I have just submitted an update on the gold and copper price ranges discussed in the last issue below - gold is starting to show some glitter, pardner!!
The online version:
For old times sake, The Eureka Miner will feature photos and excerpts from 2011 in this report and ones to follow. That was the year when China began to slow but oil and copper prices started on a tear. Gold would set an all time record later that year along with some market mayhem. Here's a blurb from February 15, 2011:
Let's update the record books for the big three metals with copper's new high and add Brent crude as a reminder of what may come our way soon:
COMEX Gold $1432.5/oz 08:25:00 ET 12/7/2010, February contract most active
COMEX Silver $31.275/oz 08:15:00 ET 01/03/2011, March contract most active
COMEX Copper $4.6495/lb 18:15:00 ET 02/14/2011, March contract most active
ICE Brent crude $104.30/bbl 16:30:00 ET 02/14/2011, April contract most active
Those were the days my friend!
Year of the Red Fire Monkey
Gold and copper are feeling some giddy-up go this new year of the Chinese Red Fire Monkey against a backdrop of otherwise declining commodity and equity markets. I just submitted a column on both for the upcoming Spring 2016 Edition of the Mining Quarterly which will be out March 2.
This morning Comex gold posted a 3-1/2 high of $1,164.0, now trading at $1,149.7 per ounce [UPDATE: Friday close $1,157.7, new intraday high $1,175]. Comex copper has recovered nicely from its scary $1.936 low January 19 posting its recent 2016 high yesterday at $2.138 per ounce, now trading at $2.0980 per pound. I believe gold has more to go but the red metal may need another trip to the basement after the Chinese New Year before heading higher again.
This is how the ole Colonel summarized the near term fortunes of both metals for the Kitco Weekly Gold Survey:
Will a confluence of celebrations - Super Bowl, Mardi Gras & Chinese Lunar New Year - bring more glitter to gold? Probably not.
Chinese New Year will draw liquidity form the metals market potentially increasing volatility next week. When traders there return from holiday it is likely copper will retreat from recent highs and gold may resume its rally on renewed fears of declining global growth.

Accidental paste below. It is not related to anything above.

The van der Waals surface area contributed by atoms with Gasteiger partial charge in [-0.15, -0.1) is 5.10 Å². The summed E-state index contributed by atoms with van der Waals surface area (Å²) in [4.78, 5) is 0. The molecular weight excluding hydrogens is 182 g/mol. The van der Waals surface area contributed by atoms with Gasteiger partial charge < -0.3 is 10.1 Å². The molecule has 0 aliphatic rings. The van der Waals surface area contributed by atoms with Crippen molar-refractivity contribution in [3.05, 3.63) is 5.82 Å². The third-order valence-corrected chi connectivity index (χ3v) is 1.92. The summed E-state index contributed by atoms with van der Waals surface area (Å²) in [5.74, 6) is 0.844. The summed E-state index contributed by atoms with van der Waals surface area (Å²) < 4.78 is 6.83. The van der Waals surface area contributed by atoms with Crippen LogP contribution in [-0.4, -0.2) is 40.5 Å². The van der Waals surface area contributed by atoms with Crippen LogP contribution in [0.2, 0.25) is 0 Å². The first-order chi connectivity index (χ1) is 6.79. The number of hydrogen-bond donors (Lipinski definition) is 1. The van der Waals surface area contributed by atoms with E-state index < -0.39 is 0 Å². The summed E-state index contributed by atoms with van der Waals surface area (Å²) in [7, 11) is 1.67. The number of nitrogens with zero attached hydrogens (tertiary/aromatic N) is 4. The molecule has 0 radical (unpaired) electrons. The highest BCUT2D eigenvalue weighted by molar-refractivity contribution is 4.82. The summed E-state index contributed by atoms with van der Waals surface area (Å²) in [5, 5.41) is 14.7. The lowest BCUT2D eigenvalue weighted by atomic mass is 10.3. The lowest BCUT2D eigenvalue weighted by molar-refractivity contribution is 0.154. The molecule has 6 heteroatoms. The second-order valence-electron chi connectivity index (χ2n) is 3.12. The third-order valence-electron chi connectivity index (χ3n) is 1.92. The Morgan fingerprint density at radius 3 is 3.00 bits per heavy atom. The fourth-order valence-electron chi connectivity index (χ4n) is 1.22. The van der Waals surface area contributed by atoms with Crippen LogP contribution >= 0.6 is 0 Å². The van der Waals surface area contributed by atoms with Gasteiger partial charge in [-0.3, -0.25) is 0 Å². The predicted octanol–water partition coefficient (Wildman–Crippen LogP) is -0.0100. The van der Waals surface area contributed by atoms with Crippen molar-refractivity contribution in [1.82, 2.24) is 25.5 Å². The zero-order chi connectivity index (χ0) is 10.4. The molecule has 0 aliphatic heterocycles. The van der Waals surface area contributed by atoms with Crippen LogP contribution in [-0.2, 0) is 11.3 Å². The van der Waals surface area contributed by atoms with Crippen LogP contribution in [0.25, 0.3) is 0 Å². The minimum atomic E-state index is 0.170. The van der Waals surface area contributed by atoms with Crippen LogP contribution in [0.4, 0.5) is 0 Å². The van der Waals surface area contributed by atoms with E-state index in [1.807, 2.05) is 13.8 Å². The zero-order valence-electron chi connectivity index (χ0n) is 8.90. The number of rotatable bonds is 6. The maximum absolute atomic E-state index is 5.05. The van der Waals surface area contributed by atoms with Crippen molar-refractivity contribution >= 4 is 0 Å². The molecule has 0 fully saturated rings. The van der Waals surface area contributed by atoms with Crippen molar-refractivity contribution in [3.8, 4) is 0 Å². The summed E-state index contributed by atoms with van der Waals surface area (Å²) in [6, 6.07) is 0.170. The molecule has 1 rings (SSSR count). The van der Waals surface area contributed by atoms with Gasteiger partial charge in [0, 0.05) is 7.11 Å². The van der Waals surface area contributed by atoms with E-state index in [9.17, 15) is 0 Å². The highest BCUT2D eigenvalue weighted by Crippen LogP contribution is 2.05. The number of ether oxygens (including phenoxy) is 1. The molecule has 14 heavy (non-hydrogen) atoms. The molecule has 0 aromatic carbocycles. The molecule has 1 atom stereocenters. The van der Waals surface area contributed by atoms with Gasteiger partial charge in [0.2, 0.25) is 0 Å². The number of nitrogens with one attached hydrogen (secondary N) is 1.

In the meantime, I believe the yellow metal will step back to trend support after making 3-1/2 month highs. Key features this week were the abrupt decline of the U.S dollar relative to the euro and yen together with a rapid re-correlation of copper with gold. Although these events supported price increases for both, this may not last.
There is still divergence of monetary policy between the U.S. vis-à-vis Europe and Japan, even though the U.S. Fed may slow the pace of interest rate increase. This supports a stronger dollar. Although to a lesser degree than oil, copper production is not slowing fast enough to support much higher prices and could again retest sub-$2 per pound lows.
My vote is down. Target for next week $1,135 per ounce.
Hey, I'm not a party pooper - it's just a tough market environment, pardner!
For example, this morning was a mixed monthly jobs report. It disappointed on jobs added, 151,000 versus 185,000 expected, but unemployment fell to 4.9% with a slightly higher participation rate. This restarts the debate about what the Fed will do in March with consensus still favoring a delay in rate hikes on fears that the U.S. economy is slowing. A delay will favor gold price.
Here's the whole enchilada for January:
Employment Situation Summary
Unemployment 4.9% (5.0% December)
Participation rate 62.7% (62.6% December)
Employment in mining continued to decline in January (-7,000). Since reaching a peak in September 2014, employment in the industry has fallen by 146,000, or 17 percent.
Let's put that behind us for now and look forward to a great Super Bowl weekend!
Gold price margins from 2013 lows (euro, yen)
A disturbing aspect of gold's 2015 decline in USD was the concurrent collapse in euro and yen terms.
The yellow metal has stayed above its 2013 lows in terms of both currencies. The percent margin above those bottoms peaked in late January and has then trended down with the divergence of US monetary policy from Europe and Japan, and the associated rise of the US dollar. (click on chart for larger image).
Since late-October, the margin's rapid decline relative to yen was particularly troubling. I maintain that declining value of gold relative to a devalued currency is a red flag. Fortunately, January witnessed a key reversal in this downtrend for both euro and yen - very bullish for gold!
879.64 euros per ounce on 12/20/2013
122,443 yen per ounce on 6/28/2013
Friday AM (02/05/2016):
1033.44 euros per ounce (+18.8% margin)
134,655 yen per ounce (+9.8% margin)
S&P 500 high: 2,134.72, 5/20/2015
Then from the late December high, the January downdraft:
S&P 500 high: 2,081.56, 12/29/2015
S&P 500 low: 1,812.29, on 1/20/2015 down 12.0% & 15.1% from 5/20/2015 high
S&P 500 bear market begins below 20% at 1,707.78
We're still below the Dec-Jan fib box - a very bearish indication.